Mapping Through Memory: The location and nature of Mass paths in Ireland.


  • Hilary Bishop Liverpool John Moores University, Redmonds Building, Brownlow Hill, Liverpool, L3 5UG
  • Michael Hurley Lackagh Museum and Community Development Association, Turloughmore, co. Galway



Methodologies that capture the ways in which individuals and communities value places are becoming increasingly attractive to policymakers and authors highlight the need for additional tools and archival material concerning how people engage with
landscapes on an everyday basis. This paper addresses that need and argues that oral history and personal memory can be used as effective tools for geographical mapping and analysis, both physical and virtual. Religion involves the collective identity of
a people and has strong affinities with the traditions and knowledge handed down from generation to generation. Such traditions and knowledge are often handed down orally and offer potential for geographical enquiry. Oral history can provide unique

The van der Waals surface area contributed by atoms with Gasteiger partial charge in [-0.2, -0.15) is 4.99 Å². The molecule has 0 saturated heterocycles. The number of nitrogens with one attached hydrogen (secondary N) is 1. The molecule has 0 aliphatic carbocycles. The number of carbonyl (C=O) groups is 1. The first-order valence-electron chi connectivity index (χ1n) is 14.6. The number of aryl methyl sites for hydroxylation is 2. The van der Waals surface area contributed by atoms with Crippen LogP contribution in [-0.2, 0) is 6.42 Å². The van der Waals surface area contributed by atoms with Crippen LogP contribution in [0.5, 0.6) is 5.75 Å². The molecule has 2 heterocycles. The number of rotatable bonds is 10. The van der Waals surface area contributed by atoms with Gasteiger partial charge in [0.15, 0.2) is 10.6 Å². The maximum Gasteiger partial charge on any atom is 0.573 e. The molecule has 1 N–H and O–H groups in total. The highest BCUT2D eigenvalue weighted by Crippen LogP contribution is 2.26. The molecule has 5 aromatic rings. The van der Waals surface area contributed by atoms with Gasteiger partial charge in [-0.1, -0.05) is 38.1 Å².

insights into the history of place, often providing narratives about the recollection of self, relationships with others and place, insights rarely provided in such depth by other methods. Place memory has become an important theme in recent geographical
research and landscape can be mapped through memories and stories to create a virtual cartography of place. Using a case study approach in Lackagh, County Galway, the authors use an innovative assemblage of methods to produce one of the most thorough
syntheses of information available in respect to the location, history and heritage of Mass paths in Ireland at a parish level.




How to Cite

Bishop, H., & Hurley, M. (2023). Mapping Through Memory: The location and nature of Mass paths in Ireland. Irish Geography, 55(1).